“How can we get these individuals to grocery stores? How can we get them to appropriate social services? How can we get them to medical appointments?” he asked. “It’s been a huge challenge.”

Many officials say they depend on local resources for help. In Greenfield, community members, local government and service groups have all worked together to aid the 150 people living in two shelters.

“The school department was notified and they came and they registered as many children as they could of school age to get them into the school,” said Mayor Roxann Wedegartner.

Amy Timmins, vice president of community relations for ServiceNet, a state-contracted service provider working in Greenfield, described a Zoom call earlier this summer where about 90 volunteers showed up. She said area congregation members have transported families to Spanish-speaking churches in Holyoke and Springfield. Thirty parents are now enrolled in the local Center for New Americans to learn English.

"People have been wonderfully welcoming," Timmins said. "It's been great."

Tightened budgets

Municipalities say they are balancing helping migrant families with economic strains and concerns about public safety.

Methuen Mayor Neil Perry said he’s seen a notable increase in law enforcement calls to the hotel that houses homeless families in his city.

“There’s a cost to that that's borne by the community,” he said.

In Kingston, Town Administrator Keith Hickey says the Baymont Hotel has more than 400 people staying there, a mixture of domestic and migrant families. He said a month ago, two children using a microwave filled the hotel with smoke, and the building had to be evacuated.

“This hotel wasn't constructed for long-term living,” he said. “My concern was that, God forbid, somebody brings a hot plate and an emergency event occurs and somebody gets hurt.”

The contracts between hotels and the state are also impacting town’s bottom lines, officials said.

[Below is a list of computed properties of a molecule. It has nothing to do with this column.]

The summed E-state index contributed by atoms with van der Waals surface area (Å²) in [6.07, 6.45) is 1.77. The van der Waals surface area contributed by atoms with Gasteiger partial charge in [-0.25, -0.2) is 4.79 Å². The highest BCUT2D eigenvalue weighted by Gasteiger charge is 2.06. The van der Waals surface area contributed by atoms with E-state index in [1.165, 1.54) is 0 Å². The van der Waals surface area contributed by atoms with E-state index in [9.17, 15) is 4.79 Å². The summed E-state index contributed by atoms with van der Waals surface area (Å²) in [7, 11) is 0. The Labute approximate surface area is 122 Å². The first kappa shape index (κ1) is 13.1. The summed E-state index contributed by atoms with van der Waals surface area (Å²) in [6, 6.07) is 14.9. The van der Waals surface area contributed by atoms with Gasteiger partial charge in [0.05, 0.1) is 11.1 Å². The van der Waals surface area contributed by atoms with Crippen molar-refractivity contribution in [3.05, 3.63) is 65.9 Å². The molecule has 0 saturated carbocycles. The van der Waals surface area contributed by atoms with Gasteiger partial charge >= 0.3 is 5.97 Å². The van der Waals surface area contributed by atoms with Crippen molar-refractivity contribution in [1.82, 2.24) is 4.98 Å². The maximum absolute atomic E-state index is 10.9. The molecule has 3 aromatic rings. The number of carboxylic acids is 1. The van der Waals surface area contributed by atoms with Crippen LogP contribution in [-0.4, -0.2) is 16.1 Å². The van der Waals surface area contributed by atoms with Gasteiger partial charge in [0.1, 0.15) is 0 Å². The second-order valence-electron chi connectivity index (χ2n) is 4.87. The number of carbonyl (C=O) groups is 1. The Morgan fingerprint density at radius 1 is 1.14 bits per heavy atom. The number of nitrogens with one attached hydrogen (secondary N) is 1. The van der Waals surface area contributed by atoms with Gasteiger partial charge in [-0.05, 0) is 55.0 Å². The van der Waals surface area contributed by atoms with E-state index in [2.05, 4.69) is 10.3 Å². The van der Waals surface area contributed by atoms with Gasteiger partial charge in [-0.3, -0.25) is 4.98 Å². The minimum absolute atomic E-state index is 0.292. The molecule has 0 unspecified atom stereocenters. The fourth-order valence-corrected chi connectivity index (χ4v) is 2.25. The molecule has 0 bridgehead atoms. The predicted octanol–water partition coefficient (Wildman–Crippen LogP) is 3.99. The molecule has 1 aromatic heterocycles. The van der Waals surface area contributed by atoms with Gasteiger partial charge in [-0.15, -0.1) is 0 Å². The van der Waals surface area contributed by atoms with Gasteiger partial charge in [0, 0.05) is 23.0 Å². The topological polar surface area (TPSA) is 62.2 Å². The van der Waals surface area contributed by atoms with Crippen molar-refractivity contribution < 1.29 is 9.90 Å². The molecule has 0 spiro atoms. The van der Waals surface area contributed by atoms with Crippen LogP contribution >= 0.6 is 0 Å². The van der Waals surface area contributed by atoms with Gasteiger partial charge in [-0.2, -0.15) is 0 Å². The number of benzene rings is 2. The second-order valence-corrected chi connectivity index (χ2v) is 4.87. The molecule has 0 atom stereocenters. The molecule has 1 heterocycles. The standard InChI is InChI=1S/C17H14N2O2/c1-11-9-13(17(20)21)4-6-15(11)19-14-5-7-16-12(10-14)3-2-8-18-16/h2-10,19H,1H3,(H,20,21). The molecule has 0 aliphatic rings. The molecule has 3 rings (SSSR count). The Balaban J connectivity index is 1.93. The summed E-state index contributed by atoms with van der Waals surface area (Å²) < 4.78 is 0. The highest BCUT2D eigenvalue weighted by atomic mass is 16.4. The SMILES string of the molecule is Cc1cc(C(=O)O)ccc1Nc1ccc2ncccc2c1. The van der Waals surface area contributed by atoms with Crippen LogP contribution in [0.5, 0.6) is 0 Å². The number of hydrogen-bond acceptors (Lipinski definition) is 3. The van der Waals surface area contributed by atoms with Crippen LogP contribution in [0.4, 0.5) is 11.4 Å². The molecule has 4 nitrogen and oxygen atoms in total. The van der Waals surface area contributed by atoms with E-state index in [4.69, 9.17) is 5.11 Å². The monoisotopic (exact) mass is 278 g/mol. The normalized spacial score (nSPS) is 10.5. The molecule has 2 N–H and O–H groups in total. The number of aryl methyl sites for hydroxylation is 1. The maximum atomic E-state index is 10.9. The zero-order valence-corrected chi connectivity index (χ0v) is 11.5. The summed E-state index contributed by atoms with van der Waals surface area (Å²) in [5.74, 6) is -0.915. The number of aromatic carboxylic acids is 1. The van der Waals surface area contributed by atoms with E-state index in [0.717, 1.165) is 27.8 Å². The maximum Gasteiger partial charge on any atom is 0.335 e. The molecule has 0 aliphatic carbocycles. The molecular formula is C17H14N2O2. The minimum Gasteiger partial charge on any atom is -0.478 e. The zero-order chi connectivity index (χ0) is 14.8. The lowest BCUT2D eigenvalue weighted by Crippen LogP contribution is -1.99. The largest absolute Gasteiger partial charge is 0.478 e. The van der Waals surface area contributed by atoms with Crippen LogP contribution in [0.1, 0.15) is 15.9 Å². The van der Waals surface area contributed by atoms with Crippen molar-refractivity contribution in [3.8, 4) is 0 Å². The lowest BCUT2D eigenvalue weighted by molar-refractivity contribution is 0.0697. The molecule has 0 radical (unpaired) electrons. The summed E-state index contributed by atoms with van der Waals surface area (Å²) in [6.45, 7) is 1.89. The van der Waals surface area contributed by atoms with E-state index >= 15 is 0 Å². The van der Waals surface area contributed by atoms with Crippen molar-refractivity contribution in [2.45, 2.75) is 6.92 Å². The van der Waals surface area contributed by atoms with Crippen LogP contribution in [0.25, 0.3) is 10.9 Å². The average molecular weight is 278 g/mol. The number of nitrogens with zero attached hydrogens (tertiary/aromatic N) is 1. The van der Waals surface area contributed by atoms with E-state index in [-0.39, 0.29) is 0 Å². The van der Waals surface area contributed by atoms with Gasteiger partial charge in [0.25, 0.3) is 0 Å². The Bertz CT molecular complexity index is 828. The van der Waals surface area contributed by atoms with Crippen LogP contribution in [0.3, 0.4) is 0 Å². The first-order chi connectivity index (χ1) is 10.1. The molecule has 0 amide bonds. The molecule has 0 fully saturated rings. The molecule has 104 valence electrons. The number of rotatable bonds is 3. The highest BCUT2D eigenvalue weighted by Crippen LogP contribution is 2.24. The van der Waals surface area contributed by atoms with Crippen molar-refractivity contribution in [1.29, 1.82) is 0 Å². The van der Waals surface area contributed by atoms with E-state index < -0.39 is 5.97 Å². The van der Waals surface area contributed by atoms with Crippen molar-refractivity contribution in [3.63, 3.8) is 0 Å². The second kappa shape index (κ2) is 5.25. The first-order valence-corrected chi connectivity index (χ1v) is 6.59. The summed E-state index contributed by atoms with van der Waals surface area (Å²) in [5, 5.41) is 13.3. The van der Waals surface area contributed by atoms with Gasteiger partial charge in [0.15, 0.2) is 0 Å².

In Norton, hotel room tax gives the town between $80,000 and $100,000 a year, said Town Manager Yunits. “We rely on the room tax from the hotels, and now that's going to be affected because the state will not be paying the room tax,” he said, adding that several towns made the lieutenant governor aware about the issue last week.

Connor, from the Executive Office of Housing and Livable Communities, said the state pays the tax on rooms being booked on an emergency basis, and "contracts with service providers who manage hotel sites account for the providers paying the tax to the hotel," he said. Towns said they're still waiting to be reimbursed.

Vigeant in Marlborough also is concerned about the impact to tourism with the city's New England Sports Center. He said the Days Inn, where tourists often stay, in now nearly full with migrant families.

“It’s a problem for our business community and for our sports facilities that rely on the hotels,” he said.

Taunton Mayor Shaunna O'Connell says there are 130 families in the Clarion Hotel, which has been shut down to others who want to visit the city. O'Connell has been fining the hotel $1,000 daily for alleged overcapacity. On Wednesday she said the town is working with the hotel to revise its occupancy certificate, but she's dissatisfied with the "extremely slow" response from the hotel and "incomplete" documentation. She said the fines remain in effect.

Like many other town administrators who spoke to GBH News this week, O'Connell urged the state to provide more information and more resources. At the federal level, she said, lawmakers need to provide more comprehensive immigration reform — rather than leaving the burden on local communities.

"Municipalities and government leaders want to know what's happening in their communities and they do not,” she said.